If you are someone who often can't "just do it", this book may help you just do it better. Procrastination can often be seriously debilitating. Yet, ironically it can also be a powerfully motivating, as most people who have been students know. Dr. Lamia illustrates how some people have learned to make procrastination work for them to become more effective and better reach their goals. This book uniquely shows how highly successful people have turned procrastination into a personal asset. Procrastination may help unleash creativity, generate novel problem-solving, and even heighten focus. The secret of making procrastination an ally is in managing the negative emotions it too often generates. In an area where behavior is very difficult to change, this new approach is truly exciting and greatly needed. (Bill McCown, PhD, Professor of Clinical Psychology and Associate Dean, College of Business and Social Sciences University of Louisiana at Monroe and Pioneering Researcher in the Field of Procrastination)
About the Author
Mary C. Lamia, PhD, is a clinical psychologist and psychoanalyst who practices in Marin County, California. Additionally, she is a professor and the faculty chair at the Wright Institute in Berkeley. Her career-long passion to convey an understanding of emotions to the public is exemplified by her writing and media work. She is the author of Emotions! Making Sense of Your Feelings, Understanding Myself: A Kid's Guide to Intense Emotions and Strong Feelings, and What Motivates Getting Things Done: Procrastination, Emotions, and Success. She co-authored The White Knight Syndrome: Rescuing Yourself from Your Need to Rescue Others and a forthcoming book, The Upside of Shame. She has provided commentary for numerous television, radio, and print media interviews and discussions, and for nearly a decade hosted a weekly call-in talk show, KidTalk with Dr. Mary, on Radio Disney stations. Her blog posts for Psychology Today and Therapy Today websites illustrate the significant role of emotions in our lives.
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More specifically, successful people are motivated and even driven to achieve by both positive emotions (e.g. "imagining a future reward") and negative emotions (e.g. "distress, fear, anger, disgust, and shame") and Lamia wrote this book in order to help her reader understand how to activate positive emotions and de-activate (if not eliminate) negative emotions.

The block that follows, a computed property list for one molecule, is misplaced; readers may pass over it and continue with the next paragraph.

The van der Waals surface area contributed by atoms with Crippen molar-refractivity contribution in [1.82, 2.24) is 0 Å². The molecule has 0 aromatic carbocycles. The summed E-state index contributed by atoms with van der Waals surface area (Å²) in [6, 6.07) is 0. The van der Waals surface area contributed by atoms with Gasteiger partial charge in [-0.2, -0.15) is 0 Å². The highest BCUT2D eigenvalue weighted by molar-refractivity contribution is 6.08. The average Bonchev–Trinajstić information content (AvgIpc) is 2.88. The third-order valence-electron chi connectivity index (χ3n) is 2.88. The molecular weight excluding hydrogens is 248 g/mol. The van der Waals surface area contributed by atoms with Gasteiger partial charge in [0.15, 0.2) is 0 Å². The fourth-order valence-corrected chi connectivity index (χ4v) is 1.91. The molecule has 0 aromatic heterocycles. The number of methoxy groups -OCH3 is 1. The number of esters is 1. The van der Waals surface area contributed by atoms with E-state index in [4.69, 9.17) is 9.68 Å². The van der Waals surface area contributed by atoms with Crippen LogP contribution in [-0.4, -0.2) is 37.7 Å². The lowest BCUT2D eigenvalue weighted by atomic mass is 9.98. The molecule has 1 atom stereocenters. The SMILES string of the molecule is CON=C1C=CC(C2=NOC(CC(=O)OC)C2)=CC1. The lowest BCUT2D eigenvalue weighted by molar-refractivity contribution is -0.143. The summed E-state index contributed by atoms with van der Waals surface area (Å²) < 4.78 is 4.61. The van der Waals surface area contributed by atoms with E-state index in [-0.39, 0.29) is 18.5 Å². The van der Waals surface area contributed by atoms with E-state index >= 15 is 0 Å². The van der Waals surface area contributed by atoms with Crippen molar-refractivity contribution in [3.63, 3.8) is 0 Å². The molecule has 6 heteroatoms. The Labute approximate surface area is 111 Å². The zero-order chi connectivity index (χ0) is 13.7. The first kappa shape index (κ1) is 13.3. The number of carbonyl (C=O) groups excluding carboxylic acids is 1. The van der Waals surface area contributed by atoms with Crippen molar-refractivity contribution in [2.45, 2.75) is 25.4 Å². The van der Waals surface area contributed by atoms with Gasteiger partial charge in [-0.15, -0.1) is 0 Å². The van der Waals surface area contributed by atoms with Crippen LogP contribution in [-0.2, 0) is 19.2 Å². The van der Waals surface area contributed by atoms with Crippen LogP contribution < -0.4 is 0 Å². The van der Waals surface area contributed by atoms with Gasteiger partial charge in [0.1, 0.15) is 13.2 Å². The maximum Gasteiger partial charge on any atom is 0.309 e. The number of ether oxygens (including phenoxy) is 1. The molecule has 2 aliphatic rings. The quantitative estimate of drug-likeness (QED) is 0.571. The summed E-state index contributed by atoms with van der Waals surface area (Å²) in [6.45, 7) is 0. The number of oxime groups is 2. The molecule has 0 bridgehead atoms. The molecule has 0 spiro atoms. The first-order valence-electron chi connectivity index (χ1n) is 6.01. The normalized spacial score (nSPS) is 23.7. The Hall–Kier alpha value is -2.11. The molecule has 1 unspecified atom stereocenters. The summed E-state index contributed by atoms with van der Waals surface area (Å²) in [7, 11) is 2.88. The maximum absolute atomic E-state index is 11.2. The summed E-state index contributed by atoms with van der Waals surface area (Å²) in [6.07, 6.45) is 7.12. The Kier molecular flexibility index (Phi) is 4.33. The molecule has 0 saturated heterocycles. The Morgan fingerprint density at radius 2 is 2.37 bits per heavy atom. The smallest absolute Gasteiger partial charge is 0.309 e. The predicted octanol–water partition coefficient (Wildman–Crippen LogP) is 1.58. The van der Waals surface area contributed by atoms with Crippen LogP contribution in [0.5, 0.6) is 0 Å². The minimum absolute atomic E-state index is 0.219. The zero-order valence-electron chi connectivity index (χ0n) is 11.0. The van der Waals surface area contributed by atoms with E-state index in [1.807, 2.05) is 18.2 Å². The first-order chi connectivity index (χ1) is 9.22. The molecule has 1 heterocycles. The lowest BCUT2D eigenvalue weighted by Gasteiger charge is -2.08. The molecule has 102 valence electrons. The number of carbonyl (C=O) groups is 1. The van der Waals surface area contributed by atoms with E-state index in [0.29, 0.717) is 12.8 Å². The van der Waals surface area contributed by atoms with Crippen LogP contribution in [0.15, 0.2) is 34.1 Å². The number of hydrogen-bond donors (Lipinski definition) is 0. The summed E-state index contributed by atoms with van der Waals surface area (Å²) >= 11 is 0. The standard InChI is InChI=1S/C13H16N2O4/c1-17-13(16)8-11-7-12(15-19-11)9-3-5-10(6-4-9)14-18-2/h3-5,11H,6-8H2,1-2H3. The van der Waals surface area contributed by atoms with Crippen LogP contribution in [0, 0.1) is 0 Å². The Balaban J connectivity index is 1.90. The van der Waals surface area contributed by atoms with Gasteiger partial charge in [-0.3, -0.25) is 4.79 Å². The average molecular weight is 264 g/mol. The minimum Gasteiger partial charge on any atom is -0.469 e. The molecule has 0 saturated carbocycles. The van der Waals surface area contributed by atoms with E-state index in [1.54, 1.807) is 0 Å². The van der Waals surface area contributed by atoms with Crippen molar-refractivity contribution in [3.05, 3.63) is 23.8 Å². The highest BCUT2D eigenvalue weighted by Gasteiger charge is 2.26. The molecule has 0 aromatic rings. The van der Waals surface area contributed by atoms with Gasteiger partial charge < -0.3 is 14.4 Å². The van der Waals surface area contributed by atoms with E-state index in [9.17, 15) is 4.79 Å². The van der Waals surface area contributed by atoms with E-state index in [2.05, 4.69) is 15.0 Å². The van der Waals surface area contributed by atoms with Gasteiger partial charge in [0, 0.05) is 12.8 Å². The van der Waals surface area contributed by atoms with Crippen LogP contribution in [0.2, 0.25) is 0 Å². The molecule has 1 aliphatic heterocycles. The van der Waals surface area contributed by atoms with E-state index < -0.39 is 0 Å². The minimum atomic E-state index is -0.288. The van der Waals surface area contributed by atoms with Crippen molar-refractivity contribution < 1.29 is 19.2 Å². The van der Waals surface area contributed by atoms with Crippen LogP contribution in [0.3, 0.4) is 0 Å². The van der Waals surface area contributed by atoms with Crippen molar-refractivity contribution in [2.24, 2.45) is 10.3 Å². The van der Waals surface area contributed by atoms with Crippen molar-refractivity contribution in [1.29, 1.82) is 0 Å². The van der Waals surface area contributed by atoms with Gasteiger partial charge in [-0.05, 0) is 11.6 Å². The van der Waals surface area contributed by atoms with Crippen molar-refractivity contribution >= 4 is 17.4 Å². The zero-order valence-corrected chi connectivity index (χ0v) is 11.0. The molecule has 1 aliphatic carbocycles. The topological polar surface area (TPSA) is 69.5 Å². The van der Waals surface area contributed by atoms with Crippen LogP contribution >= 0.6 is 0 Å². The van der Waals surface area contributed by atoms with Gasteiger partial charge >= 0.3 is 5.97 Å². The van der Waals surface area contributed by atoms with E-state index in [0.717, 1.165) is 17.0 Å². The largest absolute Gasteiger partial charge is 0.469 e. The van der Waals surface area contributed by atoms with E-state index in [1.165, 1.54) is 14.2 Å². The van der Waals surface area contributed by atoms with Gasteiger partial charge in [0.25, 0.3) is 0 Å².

With regard to great managers, they "don't try to change their employees, but instead, they identify their employees' unique abilities, recognize their diverse learning and implementation styles, and help them use those qualities to excel in their own way...Similarly, it is important for managers to recognize that tasks motivate some people who report to them, but that others may be motivated by deadlines. Further, whether an employee completes a task early on or at the deadline is less important than evaluating outcome. Productivity can be increased when managers recognize motivational goals and set goals accordingly."
That brief excerpt contains several key points. Perhaps the most important is that managers must use "different strokes for different folks." People tend to do best what they enjoy doing most. One of the most valuable dimensions of workplace alignment is having the right people doing the right work to achieve the given strategic objectives.
In Chapter 9, Lamia provides a "Troubleshooting Guide" to assist those who have deadline-driven style or a task-driven style. She also offers specific recommendations when troubleshooting failing motivation. It is human nature to lose momentum. As decades of research by Anders Ericsson and his colleagues at Florida State University clearly indicate, peak performance cannot be sustained indefinitely. It is also true that people can be de-motivated for a variety of reasons that include not feeling appreciated or seeing few (if any) opportunities for personal growth and professional development.
Mary Lamia offers a wealth of information, insights, and counsel that can help almost anyone who reads the book to determine their actual motivational style, to engage mentors who employ a motivational style that aligns with theirs, to recognize and respond to issues that could or do compromise the quality of their work, and to realize how their efforts affect others, for better or worse.
How to conclude this brief commentary? I defer to Maya Angelou for some excellent advice: "Do the best you can until you know better. When you know better, do better."